In light of the COVID-19 epidemic, a review of data from 14 states reveals another another alarming trend for young people’s mental health.
An increase in the percentage of teen suicides in 2020, according to data from a sample of states, is yet another warning concerning the COVID-19 pandemic’s mental health toll on American kids.
Researchers looked at suicide data from 14 states from 2015 to 2020 for an analysis that was published on Monday in JAMA Pediatrics. They discovered that the percentage of suicides among young people aged 10 to 19 as a whole increased by 10% in 2020 compared to the average share from the pre-pandemic years of 2015 through 2019.
The percentage of youth suicides in 2020 increased statistically significantly in California, Georgia, Indiana, New Jersey, Oklahoma, and Virginia. With the exception of California, each of those states saw a considerable increase in the overall number of teen suicides. Notably, Montana experienced statistically substantial drops in the proportion and total number of teen suicides in 2020 when compared to the pre-epidemic period.
Adolescent suicides made up 6.5% of all suicides in the 14 states in 2020, up from 5.9% from 2015 to 2019. Compared to an average of 836 fatalities per year from 2015 to 2019, the number of youth suicides increased overall by 8% to 903 deaths in 2020, according to data, albeit it was not deemed statistically significant.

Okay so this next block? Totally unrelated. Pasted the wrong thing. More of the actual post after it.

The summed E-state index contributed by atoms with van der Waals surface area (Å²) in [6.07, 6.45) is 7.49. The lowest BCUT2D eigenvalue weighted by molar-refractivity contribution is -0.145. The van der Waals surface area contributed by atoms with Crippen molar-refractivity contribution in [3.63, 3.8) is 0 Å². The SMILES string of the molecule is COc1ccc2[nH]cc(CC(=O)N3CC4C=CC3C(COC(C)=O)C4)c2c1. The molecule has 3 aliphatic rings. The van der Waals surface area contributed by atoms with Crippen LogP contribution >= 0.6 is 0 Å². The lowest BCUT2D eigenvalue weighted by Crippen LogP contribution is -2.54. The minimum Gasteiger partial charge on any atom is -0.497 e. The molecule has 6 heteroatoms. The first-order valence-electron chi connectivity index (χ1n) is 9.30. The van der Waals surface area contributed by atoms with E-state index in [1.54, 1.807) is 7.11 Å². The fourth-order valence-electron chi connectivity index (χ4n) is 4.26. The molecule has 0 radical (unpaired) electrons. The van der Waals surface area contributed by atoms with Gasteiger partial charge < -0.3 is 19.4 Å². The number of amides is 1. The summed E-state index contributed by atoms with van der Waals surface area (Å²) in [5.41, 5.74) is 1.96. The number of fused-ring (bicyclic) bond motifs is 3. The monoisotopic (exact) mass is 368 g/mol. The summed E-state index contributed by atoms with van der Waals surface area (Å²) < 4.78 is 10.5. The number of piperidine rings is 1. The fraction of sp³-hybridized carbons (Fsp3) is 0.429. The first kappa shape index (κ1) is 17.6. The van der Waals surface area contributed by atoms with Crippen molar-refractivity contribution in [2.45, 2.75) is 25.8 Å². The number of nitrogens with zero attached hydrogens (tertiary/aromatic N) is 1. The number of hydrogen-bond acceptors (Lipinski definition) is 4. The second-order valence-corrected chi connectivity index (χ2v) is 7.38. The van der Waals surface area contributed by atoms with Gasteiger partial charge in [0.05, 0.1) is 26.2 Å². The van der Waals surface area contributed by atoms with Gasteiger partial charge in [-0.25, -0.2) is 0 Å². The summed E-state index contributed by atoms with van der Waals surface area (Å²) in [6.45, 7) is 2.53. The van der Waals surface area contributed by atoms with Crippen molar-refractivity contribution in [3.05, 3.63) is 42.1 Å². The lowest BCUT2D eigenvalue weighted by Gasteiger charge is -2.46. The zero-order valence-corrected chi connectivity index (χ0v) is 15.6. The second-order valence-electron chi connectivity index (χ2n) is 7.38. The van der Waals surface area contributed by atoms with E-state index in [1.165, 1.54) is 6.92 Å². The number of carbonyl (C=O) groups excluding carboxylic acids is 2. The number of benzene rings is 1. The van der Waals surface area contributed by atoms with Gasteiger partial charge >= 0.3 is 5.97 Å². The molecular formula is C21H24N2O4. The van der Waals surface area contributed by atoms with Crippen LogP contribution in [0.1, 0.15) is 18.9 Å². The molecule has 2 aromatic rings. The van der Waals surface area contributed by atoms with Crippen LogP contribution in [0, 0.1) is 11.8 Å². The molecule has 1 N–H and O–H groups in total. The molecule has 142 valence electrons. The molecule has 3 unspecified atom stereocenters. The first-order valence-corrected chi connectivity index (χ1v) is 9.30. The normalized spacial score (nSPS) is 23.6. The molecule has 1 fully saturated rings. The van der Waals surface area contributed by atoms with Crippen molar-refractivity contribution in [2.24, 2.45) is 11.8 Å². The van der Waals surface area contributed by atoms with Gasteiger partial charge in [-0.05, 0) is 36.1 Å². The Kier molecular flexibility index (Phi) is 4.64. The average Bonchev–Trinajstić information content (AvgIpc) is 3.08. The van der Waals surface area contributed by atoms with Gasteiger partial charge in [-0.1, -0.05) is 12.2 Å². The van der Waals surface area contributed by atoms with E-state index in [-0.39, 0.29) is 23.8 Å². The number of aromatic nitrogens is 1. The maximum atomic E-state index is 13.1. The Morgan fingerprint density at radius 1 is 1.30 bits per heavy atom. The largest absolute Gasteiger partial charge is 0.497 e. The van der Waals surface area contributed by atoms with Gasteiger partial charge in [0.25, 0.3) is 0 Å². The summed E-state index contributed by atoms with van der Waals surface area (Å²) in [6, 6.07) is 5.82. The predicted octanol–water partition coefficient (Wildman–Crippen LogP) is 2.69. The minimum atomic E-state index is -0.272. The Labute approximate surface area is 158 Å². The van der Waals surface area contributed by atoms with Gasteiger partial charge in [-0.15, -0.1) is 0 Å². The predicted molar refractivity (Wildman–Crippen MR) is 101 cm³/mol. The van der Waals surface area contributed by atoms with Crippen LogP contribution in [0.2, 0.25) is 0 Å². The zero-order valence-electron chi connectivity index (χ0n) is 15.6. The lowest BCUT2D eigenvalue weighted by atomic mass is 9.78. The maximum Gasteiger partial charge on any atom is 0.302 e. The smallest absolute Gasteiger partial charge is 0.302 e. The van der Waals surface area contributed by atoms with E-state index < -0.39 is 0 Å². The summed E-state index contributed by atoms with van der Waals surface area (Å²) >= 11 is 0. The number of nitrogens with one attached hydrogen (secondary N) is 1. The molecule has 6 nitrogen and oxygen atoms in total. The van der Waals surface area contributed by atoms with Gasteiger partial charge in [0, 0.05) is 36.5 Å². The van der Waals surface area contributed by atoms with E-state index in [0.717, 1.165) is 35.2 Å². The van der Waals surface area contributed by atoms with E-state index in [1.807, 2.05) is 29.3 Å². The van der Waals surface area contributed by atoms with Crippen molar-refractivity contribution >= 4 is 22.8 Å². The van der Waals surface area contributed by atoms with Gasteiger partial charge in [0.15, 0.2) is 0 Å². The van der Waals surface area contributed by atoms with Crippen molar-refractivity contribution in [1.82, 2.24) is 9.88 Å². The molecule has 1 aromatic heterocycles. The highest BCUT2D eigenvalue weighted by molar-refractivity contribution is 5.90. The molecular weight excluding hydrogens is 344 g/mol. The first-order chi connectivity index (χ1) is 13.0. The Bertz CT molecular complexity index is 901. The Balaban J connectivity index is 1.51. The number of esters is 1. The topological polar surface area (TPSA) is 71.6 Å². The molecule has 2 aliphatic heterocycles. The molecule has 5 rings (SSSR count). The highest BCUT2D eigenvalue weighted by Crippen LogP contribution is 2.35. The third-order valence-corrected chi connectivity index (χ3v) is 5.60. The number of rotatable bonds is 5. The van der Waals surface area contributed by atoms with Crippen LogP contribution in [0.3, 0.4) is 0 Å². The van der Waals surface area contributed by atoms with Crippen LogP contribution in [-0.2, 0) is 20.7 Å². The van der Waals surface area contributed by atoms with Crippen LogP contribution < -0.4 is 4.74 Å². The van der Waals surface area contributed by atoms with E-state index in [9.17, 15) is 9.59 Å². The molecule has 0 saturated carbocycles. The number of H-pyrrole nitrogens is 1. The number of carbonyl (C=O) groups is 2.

Marie-Laure Charpignon, a Ph.D. candidate at the Massachusetts Institute of Technology’s Institute for Data, Systems, and Society, is the study’s primary author. She claims that the rising number of youth suicides is similar to a different trend in suicide among adults.
For instance, data from the Centers for Disease Control and Prevention indicate a decrease in suicide among persons aged 35 to 74 between 2019 and 2020.
We should continue to pay attention to the fact that there isn’t a similar downward tendency among teenagers, according to Charpignon.
The study only covered a little more than a quarter of the states in the US, but its data represented around 32% of all Americans and a third of the country’s teenagers. Its findings also provide the most recent proof of the nation’s young people’s rising mental health problem, which experts claim started developing before COVID-19 but has been amplified by the pandemic.
A CDC report from the previous year indicated that between February 21 and March 20, 2021, compared to the same time in 2019, the average weekly number of emergency department visits for suspected suicide attempts among females aged 12 to 17 increased by 50%. The same survey discovered a 3.7% rise among boys.
A joint statement declaring a national emergency in child and adolescent mental health was released in October by the American Academy of Pediatrics, the American Academy of Child and Adolescent Psychiatry, and the Children’s Hospital Association. The groups mentioned the pandemic’s effects, the fight for racial fairness, and the rise in childhood mental health issues over the previous ten years.
According to Charpignon, the results of her study and other studies raise the question of whether more resources for adult suicide prevention and intervention should be switched to youth mental health issues.
But first, she cautions, it’s important to comprehend the underlying causes of such problems.
According to Charpignon, “We simply can’t reallocate suicide prevention initiatives toward adolescents without first figuring out the need that this trend signals.”